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The End of the Intertribal Gathering is the End of an Era

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A shot from the 2017 Intertribal Gathering and Elders Dinner. - FILE
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  • A shot from the 2017 Intertribal Gathering and Elders Dinner.

Many people were recently left without what has become their fall tradition. For 38 years the Northern California Indian Development Council (NCIDC) has put on the Intertribal Gathering and Elders Dinner around Veterans Day. This year there was no reveling in the reunion of friends and family, no basking in the glow of honor placed upon the elders and veterans in our community.

The Northern California Indian Development Council is an intertribal nonprofit organization whose members include Blue Lake Rancheria, Elk Valley Rancheria, the Indian Action Council, the Karuk Tribe, the Nor-El-Muk Tribe/Band of Wintu Indians/Wintu Nation, Quartz Valley Indian Reservation, the Tolowa Dee-ni' Nation, Trinidad Rancheria, the Tsnungwe Tribe of California, United Indian Health Services, the Wintu Educational and Cultural Council, the Wiyot Tribe and the Yurok Tribe. As NCIDC's Executive Director Greg Gehr put it, "It was a perfect storm of declining contributions and rising costs," that killed the event. Like dammed up rivers that kept fish off the menu at previous years' gatherings, major contributors and donations that once covered the $50,000 cost of the event dried up.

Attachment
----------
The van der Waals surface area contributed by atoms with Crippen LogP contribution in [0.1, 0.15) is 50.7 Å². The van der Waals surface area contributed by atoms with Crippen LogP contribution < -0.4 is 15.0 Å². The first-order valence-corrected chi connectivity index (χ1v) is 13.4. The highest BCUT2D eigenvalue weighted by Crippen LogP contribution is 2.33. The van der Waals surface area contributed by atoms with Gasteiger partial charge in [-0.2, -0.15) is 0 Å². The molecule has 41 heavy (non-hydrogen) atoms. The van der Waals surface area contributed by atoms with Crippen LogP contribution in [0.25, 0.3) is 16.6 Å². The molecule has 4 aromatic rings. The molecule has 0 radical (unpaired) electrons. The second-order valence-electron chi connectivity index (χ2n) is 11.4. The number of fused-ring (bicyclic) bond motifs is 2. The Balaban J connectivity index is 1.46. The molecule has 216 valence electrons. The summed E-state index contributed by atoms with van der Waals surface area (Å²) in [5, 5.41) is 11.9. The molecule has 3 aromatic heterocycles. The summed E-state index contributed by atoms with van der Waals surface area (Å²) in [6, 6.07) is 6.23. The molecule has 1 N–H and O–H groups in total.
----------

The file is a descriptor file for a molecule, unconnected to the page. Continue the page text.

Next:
It takes donations from a variety of local tribes, nonprofits, foundations and businesses to pay for the ITG/Elders Dinner. That funding declined over the past decade. While working at NCIDC, I pleaded the case for the ITG to many a tribal council and other funding entities. In the past, many partners ponied up but in recent years bestowments became more and more scarce.